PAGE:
The court noted that both the boys had indicated to the Cafcass officer that they would like to go and live with their mother in Somerset but it was concerned about how much influence the mother had on the boys when they formed that opinion. The Cafcass officer noted that they had been subject to significant influencing by their mother, from what she had told them and from her actions. For example, the court noted that the mother undermined the one of boys’ confidence in his personal safety in London by being unfairly negative about his secondary school in London and its location.
Another element of the welfare checklist is any harm that the children have suffered or are at risk of suffering. Harm is defined as being the “ill treatment or the impairment of health or development”. In this case the court decided that the relocation to Somerset was not in the children’s best interests because they would be a risk of emotional harm as a result of the mother’s lack of capability to prioritise the children’s need to have their relationship with their father nurtured and strengthened. The judge decided that the 170 miles between London and Somerset would be a damaging emotional distance for the children, which would be compounded when coupled with the mother’s inability to promote the children’s relationship with their father.
The judge decided that although it was not ideal given the poor relationship between the parents, that the children would spend alternate weeks with each parent in London and that this would be better for them when compared to being physically distanced from their father.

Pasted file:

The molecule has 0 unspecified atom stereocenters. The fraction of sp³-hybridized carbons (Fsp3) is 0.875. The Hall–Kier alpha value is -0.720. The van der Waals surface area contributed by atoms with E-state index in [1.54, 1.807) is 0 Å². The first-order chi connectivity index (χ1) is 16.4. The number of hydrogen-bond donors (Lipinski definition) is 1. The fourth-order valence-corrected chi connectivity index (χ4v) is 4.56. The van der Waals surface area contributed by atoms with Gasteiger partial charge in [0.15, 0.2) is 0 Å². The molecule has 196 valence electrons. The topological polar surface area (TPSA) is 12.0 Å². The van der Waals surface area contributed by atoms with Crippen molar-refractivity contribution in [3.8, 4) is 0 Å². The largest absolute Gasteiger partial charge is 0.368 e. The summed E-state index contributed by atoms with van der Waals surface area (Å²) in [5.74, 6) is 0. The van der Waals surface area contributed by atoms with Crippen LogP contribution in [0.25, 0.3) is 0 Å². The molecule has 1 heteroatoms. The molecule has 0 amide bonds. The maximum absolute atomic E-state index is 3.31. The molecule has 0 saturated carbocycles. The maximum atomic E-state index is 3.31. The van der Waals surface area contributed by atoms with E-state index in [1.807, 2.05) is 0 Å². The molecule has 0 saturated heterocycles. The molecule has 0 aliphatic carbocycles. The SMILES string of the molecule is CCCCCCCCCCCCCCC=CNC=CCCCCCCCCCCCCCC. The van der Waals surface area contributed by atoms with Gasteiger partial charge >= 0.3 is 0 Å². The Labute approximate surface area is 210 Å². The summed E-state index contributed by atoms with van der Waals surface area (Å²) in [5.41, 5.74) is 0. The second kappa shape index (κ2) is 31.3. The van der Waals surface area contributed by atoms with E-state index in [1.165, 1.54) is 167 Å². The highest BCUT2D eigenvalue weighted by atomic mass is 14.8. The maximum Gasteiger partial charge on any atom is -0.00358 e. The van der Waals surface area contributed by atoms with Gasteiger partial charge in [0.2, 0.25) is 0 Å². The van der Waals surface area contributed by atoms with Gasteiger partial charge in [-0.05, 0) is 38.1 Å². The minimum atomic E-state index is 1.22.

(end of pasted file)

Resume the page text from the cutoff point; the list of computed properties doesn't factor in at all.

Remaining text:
The judge wrote a letter to the children communicating the decision that was made and asked that it be provided to them when they were on a camping trip with their father. The letter was attached to the judgment and has been hailed as an excellent way to communicate with children, with clear language suitable for the ages of the children for example, he starts the letter “my name is John and I am a judge”. He goes onto say “I have made the decision after considering who you both are, what you both need and things like your education, happiness and your welfare.”
At the end of the judgment, the judge urged both the parents to work together for the children and to improve their communication with each other to make sure that co-parenting the boys would be a success.
At Pinney Talfourd, our family solicitors are members of Resolution, which aims to use a constructive approach to family issues, which considers the family’s needs. If you are want to find out some more information, please contact a member of our Family team to book a consultation.
The above is meant to be only advice and is correct as of the time of posting. This article was written by Lucy Nicholson, Solicitor in the Family team at Pinney Talfourd LLP Solicitors. The contents of this article are for the purposes of general awareness only. They do not purport to constitute legal or professional advice. Specific legal advice should be taken on each individual matter. This article is based on the law as of February 2023.